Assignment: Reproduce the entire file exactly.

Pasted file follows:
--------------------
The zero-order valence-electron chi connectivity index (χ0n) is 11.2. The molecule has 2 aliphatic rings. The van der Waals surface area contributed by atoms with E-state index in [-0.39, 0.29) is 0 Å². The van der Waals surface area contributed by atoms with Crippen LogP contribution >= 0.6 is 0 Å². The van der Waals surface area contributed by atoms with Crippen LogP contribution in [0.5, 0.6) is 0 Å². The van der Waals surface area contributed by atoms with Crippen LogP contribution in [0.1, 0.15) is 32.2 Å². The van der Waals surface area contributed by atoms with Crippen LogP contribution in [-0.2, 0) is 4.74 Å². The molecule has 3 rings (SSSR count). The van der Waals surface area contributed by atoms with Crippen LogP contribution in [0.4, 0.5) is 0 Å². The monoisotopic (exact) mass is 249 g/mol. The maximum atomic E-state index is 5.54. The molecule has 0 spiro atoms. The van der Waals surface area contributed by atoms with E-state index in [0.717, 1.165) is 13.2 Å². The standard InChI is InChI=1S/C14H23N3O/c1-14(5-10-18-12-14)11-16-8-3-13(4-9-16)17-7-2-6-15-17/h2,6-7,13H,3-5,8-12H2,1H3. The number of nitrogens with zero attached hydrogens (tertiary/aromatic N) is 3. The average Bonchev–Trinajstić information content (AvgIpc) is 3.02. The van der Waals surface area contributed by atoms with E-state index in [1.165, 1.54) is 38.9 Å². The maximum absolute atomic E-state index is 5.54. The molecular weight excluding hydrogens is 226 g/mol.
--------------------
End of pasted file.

The zero-order valence-electron chi connectivity index (χ0n) is 11.2. The molecule has 2 aliphatic rings. The van der Waals surface area contributed by atoms with E-state index in [-0.39, 0.29) is 0 Å². The van der Waals surface area contributed by atoms with Crippen LogP contribution >= 0.6 is 0 Å². The van der Waals surface area contributed by atoms with Crippen LogP contribution in [0.5, 0.6) is 0 Å². The van der Waals surface area contributed by atoms with Crippen LogP contribution in [0.1, 0.15) is 32.2 Å². The van der Waals surface area contributed by atoms with Crippen LogP contribution in [-0.2, 0) is 4.74 Å². The molecule has 3 rings (SSSR count). The van der Waals surface area contributed by atoms with Crippen LogP contribution in [0.4, 0.5) is 0 Å². The monoisotopic (exact) mass is 249 g/mol. The maximum atomic E-state index is 5.54. The molecule has 0 spiro atoms. The van der Waals surface area contributed by atoms with E-state index in [0.717, 1.165) is 13.2 Å². The standard InChI is InChI=1S/C14H23N3O/c1-14(5-10-18-12-14)11-16-8-3-13(4-9-16)17-7-2-6-15-17/h2,6-7,13H,3-5,8-12H2,1H3. The number of nitrogens with zero attached hydrogens (tertiary/aromatic N) is 3. The average Bonchev–Trinajstić information content (AvgIpc) is 3.02. The van der Waals surface area contributed by atoms with E-state index in [1.165, 1.54) is 38.9 Å². The maximum absolute atomic E-state index is 5.54. The molecular weight excluding hydrogens is 226 g/mol.